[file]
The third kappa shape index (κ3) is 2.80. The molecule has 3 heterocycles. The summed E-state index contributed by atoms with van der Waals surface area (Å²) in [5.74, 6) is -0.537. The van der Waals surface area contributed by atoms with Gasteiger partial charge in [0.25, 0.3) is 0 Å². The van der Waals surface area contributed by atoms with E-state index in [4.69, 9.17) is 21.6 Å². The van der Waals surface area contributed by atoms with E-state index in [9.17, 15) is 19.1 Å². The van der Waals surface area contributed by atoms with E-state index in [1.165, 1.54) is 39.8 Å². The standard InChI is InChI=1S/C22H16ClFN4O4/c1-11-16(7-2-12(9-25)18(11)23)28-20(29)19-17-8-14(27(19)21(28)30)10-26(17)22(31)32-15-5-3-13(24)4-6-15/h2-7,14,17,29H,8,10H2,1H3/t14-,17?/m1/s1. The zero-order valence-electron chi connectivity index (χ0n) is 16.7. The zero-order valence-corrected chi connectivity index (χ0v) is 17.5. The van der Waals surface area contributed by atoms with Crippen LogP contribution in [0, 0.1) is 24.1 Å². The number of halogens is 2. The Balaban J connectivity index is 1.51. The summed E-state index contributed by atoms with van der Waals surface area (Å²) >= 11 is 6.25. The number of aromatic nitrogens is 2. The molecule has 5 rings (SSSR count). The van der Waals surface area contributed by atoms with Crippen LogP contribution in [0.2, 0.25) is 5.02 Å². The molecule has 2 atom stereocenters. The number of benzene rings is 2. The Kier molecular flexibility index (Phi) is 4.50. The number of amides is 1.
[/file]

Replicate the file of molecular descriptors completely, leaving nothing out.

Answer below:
The third kappa shape index (κ3) is 2.80. The molecule has 3 heterocycles. The summed E-state index contributed by atoms with van der Waals surface area (Å²) in [5.74, 6) is -0.537. The van der Waals surface area contributed by atoms with Gasteiger partial charge in [0.25, 0.3) is 0 Å². The van der Waals surface area contributed by atoms with E-state index in [4.69, 9.17) is 21.6 Å². The van der Waals surface area contributed by atoms with E-state index in [9.17, 15) is 19.1 Å². The van der Waals surface area contributed by atoms with E-state index in [1.165, 1.54) is 39.8 Å². The standard InChI is InChI=1S/C22H16ClFN4O4/c1-11-16(7-2-12(9-25)18(11)23)28-20(29)19-17-8-14(27(19)21(28)30)10-26(17)22(31)32-15-5-3-13(24)4-6-15/h2-7,14,17,29H,8,10H2,1H3/t14-,17?/m1/s1. The zero-order valence-electron chi connectivity index (χ0n) is 16.7. The zero-order valence-corrected chi connectivity index (χ0v) is 17.5. The van der Waals surface area contributed by atoms with Crippen LogP contribution in [0, 0.1) is 24.1 Å². The number of halogens is 2. The Balaban J connectivity index is 1.51. The summed E-state index contributed by atoms with van der Waals surface area (Å²) >= 11 is 6.25. The number of aromatic nitrogens is 2. The molecule has 5 rings (SSSR count). The van der Waals surface area contributed by atoms with Crippen LogP contribution in [0.2, 0.25) is 5.02 Å². The molecule has 2 atom stereocenters. The number of benzene rings is 2. The Kier molecular flexibility index (Phi) is 4.50. The number of amides is 1.